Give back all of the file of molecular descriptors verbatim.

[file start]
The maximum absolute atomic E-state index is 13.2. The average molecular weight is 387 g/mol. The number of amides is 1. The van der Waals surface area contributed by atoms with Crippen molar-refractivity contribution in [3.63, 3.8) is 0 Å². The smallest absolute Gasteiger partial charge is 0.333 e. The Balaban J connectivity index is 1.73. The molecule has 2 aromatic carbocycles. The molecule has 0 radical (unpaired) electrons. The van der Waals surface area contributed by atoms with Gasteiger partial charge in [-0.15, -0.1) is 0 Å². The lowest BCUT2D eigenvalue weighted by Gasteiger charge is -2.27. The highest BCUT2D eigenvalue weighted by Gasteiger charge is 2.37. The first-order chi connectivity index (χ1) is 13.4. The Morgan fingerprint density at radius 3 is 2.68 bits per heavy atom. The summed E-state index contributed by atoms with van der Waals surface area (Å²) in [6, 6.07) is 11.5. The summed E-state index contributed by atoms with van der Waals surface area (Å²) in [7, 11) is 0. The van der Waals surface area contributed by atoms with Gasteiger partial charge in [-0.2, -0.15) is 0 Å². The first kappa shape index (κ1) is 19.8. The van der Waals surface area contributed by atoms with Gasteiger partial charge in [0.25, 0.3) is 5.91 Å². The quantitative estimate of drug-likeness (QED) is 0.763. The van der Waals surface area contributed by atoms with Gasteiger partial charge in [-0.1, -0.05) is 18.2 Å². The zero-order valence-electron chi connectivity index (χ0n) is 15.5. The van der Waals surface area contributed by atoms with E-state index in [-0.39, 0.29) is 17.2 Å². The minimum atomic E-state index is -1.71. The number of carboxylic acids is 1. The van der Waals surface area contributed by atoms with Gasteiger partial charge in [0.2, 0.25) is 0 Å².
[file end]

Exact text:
The maximum absolute atomic E-state index is 13.2. The average molecular weight is 387 g/mol. The number of amides is 1. The van der Waals surface area contributed by atoms with Crippen molar-refractivity contribution in [3.63, 3.8) is 0 Å². The smallest absolute Gasteiger partial charge is 0.333 e. The Balaban J connectivity index is 1.73. The molecule has 2 aromatic carbocycles. The molecule has 0 radical (unpaired) electrons. The van der Waals surface area contributed by atoms with Gasteiger partial charge in [-0.15, -0.1) is 0 Å². The lowest BCUT2D eigenvalue weighted by Gasteiger charge is -2.27. The highest BCUT2D eigenvalue weighted by Gasteiger charge is 2.37. The first-order chi connectivity index (χ1) is 13.4. The Morgan fingerprint density at radius 3 is 2.68 bits per heavy atom. The summed E-state index contributed by atoms with van der Waals surface area (Å²) in [6, 6.07) is 11.5. The summed E-state index contributed by atoms with van der Waals surface area (Å²) in [7, 11) is 0. The van der Waals surface area contributed by atoms with Gasteiger partial charge in [-0.2, -0.15) is 0 Å². The first kappa shape index (κ1) is 19.8. The van der Waals surface area contributed by atoms with Gasteiger partial charge in [0.25, 0.3) is 5.91 Å². The quantitative estimate of drug-likeness (QED) is 0.763. The van der Waals surface area contributed by atoms with Gasteiger partial charge in [-0.1, -0.05) is 18.2 Å². The zero-order valence-electron chi connectivity index (χ0n) is 15.5. The van der Waals surface area contributed by atoms with E-state index in [-0.39, 0.29) is 17.2 Å². The minimum atomic E-state index is -1.71. The number of carboxylic acids is 1. The van der Waals surface area contributed by atoms with Gasteiger partial charge in [0.2, 0.25) is 0 Å².